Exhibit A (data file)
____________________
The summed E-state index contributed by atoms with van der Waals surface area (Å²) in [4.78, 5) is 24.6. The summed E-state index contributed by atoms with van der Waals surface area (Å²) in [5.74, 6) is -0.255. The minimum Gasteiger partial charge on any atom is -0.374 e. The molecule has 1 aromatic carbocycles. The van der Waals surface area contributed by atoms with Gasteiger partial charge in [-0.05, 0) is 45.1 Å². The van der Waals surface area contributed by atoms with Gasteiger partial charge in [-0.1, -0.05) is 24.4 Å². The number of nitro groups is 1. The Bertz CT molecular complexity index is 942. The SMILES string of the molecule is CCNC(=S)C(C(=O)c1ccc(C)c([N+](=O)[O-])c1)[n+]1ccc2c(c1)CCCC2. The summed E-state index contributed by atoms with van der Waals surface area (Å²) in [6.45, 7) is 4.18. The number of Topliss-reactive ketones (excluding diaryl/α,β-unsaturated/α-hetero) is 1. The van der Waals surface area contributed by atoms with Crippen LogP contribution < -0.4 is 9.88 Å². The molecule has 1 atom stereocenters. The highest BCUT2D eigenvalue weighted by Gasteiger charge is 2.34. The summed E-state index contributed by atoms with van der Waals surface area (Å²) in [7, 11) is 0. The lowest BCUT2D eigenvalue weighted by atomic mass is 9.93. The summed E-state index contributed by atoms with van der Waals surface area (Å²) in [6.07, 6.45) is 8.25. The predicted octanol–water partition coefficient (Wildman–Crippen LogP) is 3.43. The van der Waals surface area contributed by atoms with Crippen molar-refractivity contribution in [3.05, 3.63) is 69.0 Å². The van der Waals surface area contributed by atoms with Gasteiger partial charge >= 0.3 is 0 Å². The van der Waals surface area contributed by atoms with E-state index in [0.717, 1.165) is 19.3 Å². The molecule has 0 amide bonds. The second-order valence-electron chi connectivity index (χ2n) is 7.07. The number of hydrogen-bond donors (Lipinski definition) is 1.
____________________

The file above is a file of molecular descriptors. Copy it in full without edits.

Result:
The summed E-state index contributed by atoms with van der Waals surface area (Å²) in [4.78, 5) is 24.6. The summed E-state index contributed by atoms with van der Waals surface area (Å²) in [5.74, 6) is -0.255. The minimum Gasteiger partial charge on any atom is -0.374 e. The molecule has 1 aromatic carbocycles. The van der Waals surface area contributed by atoms with Gasteiger partial charge in [-0.05, 0) is 45.1 Å². The van der Waals surface area contributed by atoms with Gasteiger partial charge in [-0.1, -0.05) is 24.4 Å². The number of nitro groups is 1. The Bertz CT molecular complexity index is 942. The SMILES string of the molecule is CCNC(=S)C(C(=O)c1ccc(C)c([N+](=O)[O-])c1)[n+]1ccc2c(c1)CCCC2. The summed E-state index contributed by atoms with van der Waals surface area (Å²) in [6.45, 7) is 4.18. The number of Topliss-reactive ketones (excluding diaryl/α,β-unsaturated/α-hetero) is 1. The van der Waals surface area contributed by atoms with Crippen LogP contribution < -0.4 is 9.88 Å². The molecule has 1 atom stereocenters. The highest BCUT2D eigenvalue weighted by Gasteiger charge is 2.34. The summed E-state index contributed by atoms with van der Waals surface area (Å²) in [7, 11) is 0. The lowest BCUT2D eigenvalue weighted by atomic mass is 9.93. The summed E-state index contributed by atoms with van der Waals surface area (Å²) in [6.07, 6.45) is 8.25. The predicted octanol–water partition coefficient (Wildman–Crippen LogP) is 3.43. The van der Waals surface area contributed by atoms with Crippen molar-refractivity contribution in [3.05, 3.63) is 69.0 Å². The van der Waals surface area contributed by atoms with Gasteiger partial charge >= 0.3 is 0 Å². The van der Waals surface area contributed by atoms with E-state index in [0.717, 1.165) is 19.3 Å². The molecule has 0 amide bonds. The second-order valence-electron chi connectivity index (χ2n) is 7.07. The number of hydrogen-bond donors (Lipinski definition) is 1.